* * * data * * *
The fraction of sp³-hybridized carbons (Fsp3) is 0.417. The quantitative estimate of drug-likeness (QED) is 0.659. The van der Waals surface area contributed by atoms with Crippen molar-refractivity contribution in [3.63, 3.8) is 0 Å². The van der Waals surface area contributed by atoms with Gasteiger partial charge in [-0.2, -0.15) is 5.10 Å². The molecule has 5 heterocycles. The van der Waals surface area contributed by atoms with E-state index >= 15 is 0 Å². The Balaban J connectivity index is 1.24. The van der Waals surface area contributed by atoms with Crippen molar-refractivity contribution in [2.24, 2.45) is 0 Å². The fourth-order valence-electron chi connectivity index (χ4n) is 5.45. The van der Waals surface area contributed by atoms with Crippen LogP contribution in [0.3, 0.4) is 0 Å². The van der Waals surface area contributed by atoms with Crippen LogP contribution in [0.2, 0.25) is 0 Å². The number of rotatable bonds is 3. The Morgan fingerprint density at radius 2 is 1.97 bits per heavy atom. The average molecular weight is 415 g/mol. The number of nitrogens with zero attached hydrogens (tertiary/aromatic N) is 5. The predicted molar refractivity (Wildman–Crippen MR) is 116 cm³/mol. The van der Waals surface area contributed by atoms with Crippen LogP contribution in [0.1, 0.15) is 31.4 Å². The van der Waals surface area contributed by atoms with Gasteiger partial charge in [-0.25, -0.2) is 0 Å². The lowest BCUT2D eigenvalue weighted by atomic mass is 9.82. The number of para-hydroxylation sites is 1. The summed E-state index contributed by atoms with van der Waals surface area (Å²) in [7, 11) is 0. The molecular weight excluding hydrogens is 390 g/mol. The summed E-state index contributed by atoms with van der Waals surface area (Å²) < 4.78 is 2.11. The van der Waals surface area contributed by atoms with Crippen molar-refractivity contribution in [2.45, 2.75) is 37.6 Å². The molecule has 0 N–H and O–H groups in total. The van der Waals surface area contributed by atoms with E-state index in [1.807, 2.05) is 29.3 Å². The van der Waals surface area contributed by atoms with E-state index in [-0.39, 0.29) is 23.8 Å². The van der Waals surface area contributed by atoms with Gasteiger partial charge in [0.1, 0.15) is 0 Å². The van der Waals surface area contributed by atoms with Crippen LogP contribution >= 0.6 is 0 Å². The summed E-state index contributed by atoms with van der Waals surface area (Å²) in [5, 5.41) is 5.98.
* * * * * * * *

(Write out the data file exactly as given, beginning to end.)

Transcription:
The fraction of sp³-hybridized carbons (Fsp3) is 0.417. The quantitative estimate of drug-likeness (QED) is 0.659. The van der Waals surface area contributed by atoms with Crippen molar-refractivity contribution in [3.63, 3.8) is 0 Å². The van der Waals surface area contributed by atoms with Gasteiger partial charge in [-0.2, -0.15) is 5.10 Å². The molecule has 5 heterocycles. The van der Waals surface area contributed by atoms with E-state index >= 15 is 0 Å². The Balaban J connectivity index is 1.24. The van der Waals surface area contributed by atoms with Crippen molar-refractivity contribution in [2.24, 2.45) is 0 Å². The fourth-order valence-electron chi connectivity index (χ4n) is 5.45. The van der Waals surface area contributed by atoms with Crippen LogP contribution in [0.3, 0.4) is 0 Å². The van der Waals surface area contributed by atoms with Crippen LogP contribution in [0.2, 0.25) is 0 Å². The number of rotatable bonds is 3. The Morgan fingerprint density at radius 2 is 1.97 bits per heavy atom. The average molecular weight is 415 g/mol. The number of nitrogens with zero attached hydrogens (tertiary/aromatic N) is 5. The predicted molar refractivity (Wildman–Crippen MR) is 116 cm³/mol. The van der Waals surface area contributed by atoms with Crippen LogP contribution in [0.1, 0.15) is 31.4 Å². The van der Waals surface area contributed by atoms with Gasteiger partial charge in [-0.25, -0.2) is 0 Å². The lowest BCUT2D eigenvalue weighted by atomic mass is 9.82. The number of para-hydroxylation sites is 1. The summed E-state index contributed by atoms with van der Waals surface area (Å²) in [7, 11) is 0. The molecular weight excluding hydrogens is 390 g/mol. The summed E-state index contributed by atoms with van der Waals surface area (Å²) < 4.78 is 2.11. The van der Waals surface area contributed by atoms with Crippen molar-refractivity contribution in [2.45, 2.75) is 37.6 Å². The molecule has 0 N–H and O–H groups in total. The van der Waals surface area contributed by atoms with E-state index in [1.807, 2.05) is 29.3 Å². The van der Waals surface area contributed by atoms with E-state index in [-0.39, 0.29) is 23.8 Å². The van der Waals surface area contributed by atoms with Gasteiger partial charge in [0.1, 0.15) is 0 Å². The van der Waals surface area contributed by atoms with Crippen LogP contribution >= 0.6 is 0 Å². The summed E-state index contributed by atoms with van der Waals surface area (Å²) in [5, 5.41) is 5.98.